I firmly believe this same innovative/iterative process can be applied to the design of veterinary clinics. With each new clinic built we can make one or two small changes that can in turn change the way you relate to your clients, perform medicine, or streamline the working process of your hospital. Eventually this will add up to a transformation of the veterinary industry. 


Innovating starts with an existing baseline. You have to know what your clients (the consumer) wants before you can build a product, or build a clinic that reflects their values and needs.

Steve and Bob spend a lot of time talking about how we rarely listen to what our clients are saying, instead we are focused on what we want to sell. For veterinarians it could be: Do your clients want the best possible medical care for their pets? Do they even know that that is? Or do thy just want convenient, reasonably priced day-to-day care, from a source they implicitly trust.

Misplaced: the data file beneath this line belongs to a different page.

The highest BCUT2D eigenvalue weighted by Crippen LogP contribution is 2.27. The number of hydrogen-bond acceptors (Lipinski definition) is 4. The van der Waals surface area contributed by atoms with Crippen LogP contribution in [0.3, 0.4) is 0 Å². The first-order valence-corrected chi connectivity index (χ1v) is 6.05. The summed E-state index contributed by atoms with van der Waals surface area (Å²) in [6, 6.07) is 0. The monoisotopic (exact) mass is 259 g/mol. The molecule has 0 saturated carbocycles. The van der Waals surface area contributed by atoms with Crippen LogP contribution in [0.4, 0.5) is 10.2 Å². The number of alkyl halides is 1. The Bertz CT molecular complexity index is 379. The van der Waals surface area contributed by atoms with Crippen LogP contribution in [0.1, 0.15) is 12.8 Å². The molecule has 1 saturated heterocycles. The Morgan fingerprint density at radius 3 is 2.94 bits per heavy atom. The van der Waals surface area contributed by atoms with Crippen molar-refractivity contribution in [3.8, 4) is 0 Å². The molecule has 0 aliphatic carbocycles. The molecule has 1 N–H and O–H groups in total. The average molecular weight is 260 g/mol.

Over the past three years I've been fortunate to work with a range of veterinarians, designing both start ups and reviving existing practices. During this time I've seen one very specific veterinary client consumer group emerge: Inner city Latino neighborhoods needing low-cost, urgent, routine and emergency veterinary care. 

This isn't a group many of us know, or would go looking for. It isn't necessarily pretty, but it is a group with very specific needs that for the most part have gone unmet. The few veterinarians that I have worked with over the past years that have practices the provide care for this group have been tremendously successful and are doing important work. These practices meet their needs by being cash-based, walk-in, high volume urgent care practices.